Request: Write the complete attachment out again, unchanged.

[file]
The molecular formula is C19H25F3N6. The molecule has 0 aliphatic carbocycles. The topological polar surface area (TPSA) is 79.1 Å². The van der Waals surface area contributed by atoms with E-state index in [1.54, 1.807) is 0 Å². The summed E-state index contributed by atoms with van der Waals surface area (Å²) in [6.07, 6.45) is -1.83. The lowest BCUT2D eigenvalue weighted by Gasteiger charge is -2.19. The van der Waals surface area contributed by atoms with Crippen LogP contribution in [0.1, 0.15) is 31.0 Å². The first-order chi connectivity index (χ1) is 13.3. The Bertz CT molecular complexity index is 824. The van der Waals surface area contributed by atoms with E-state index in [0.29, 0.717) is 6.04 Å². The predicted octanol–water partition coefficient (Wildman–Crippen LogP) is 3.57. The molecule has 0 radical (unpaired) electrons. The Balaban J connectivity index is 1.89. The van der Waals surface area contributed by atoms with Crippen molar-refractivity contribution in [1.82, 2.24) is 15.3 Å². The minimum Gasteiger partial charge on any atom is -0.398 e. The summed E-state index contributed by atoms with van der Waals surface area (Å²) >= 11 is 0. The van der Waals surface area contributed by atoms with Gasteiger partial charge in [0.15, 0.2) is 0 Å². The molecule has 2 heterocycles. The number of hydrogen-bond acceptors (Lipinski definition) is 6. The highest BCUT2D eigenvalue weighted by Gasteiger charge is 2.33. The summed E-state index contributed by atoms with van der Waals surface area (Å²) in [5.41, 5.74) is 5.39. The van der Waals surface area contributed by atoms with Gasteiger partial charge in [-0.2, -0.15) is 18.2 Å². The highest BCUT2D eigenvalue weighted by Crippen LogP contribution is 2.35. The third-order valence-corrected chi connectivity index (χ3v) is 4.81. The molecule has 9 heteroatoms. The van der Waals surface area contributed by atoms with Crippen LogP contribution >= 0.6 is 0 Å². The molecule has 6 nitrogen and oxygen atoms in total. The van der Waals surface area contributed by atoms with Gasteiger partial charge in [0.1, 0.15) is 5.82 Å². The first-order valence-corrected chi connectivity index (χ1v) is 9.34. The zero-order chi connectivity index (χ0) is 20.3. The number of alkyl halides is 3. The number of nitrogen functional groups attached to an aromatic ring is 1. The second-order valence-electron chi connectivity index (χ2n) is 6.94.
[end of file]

The molecular formula is C19H25F3N6. The molecule has 0 aliphatic carbocycles. The topological polar surface area (TPSA) is 79.1 Å². The van der Waals surface area contributed by atoms with E-state index in [1.54, 1.807) is 0 Å². The summed E-state index contributed by atoms with van der Waals surface area (Å²) in [6.07, 6.45) is -1.83. The lowest BCUT2D eigenvalue weighted by Gasteiger charge is -2.19. The van der Waals surface area contributed by atoms with Crippen LogP contribution in [0.1, 0.15) is 31.0 Å². The first-order chi connectivity index (χ1) is 13.3. The Bertz CT molecular complexity index is 824. The van der Waals surface area contributed by atoms with E-state index in [0.29, 0.717) is 6.04 Å². The predicted octanol–water partition coefficient (Wildman–Crippen LogP) is 3.57. The molecule has 0 radical (unpaired) electrons. The Balaban J connectivity index is 1.89. The van der Waals surface area contributed by atoms with Crippen molar-refractivity contribution in [1.82, 2.24) is 15.3 Å². The minimum Gasteiger partial charge on any atom is -0.398 e. The summed E-state index contributed by atoms with van der Waals surface area (Å²) >= 11 is 0. The van der Waals surface area contributed by atoms with Gasteiger partial charge in [0.15, 0.2) is 0 Å². The molecule has 2 heterocycles. The number of hydrogen-bond acceptors (Lipinski definition) is 6. The highest BCUT2D eigenvalue weighted by Gasteiger charge is 2.33. The summed E-state index contributed by atoms with van der Waals surface area (Å²) in [5.41, 5.74) is 5.39. The van der Waals surface area contributed by atoms with Gasteiger partial charge in [-0.2, -0.15) is 18.2 Å². The highest BCUT2D eigenvalue weighted by Crippen LogP contribution is 2.35. The third-order valence-corrected chi connectivity index (χ3v) is 4.81. The molecule has 9 heteroatoms. The van der Waals surface area contributed by atoms with Crippen LogP contribution >= 0.6 is 0 Å². The molecule has 6 nitrogen and oxygen atoms in total. The van der Waals surface area contributed by atoms with Gasteiger partial charge in [0.1, 0.15) is 5.82 Å². The first-order valence-corrected chi connectivity index (χ1v) is 9.34. The zero-order chi connectivity index (χ0) is 20.3. The number of alkyl halides is 3. The number of nitrogen functional groups attached to an aromatic ring is 1. The second-order valence-electron chi connectivity index (χ2n) is 6.94.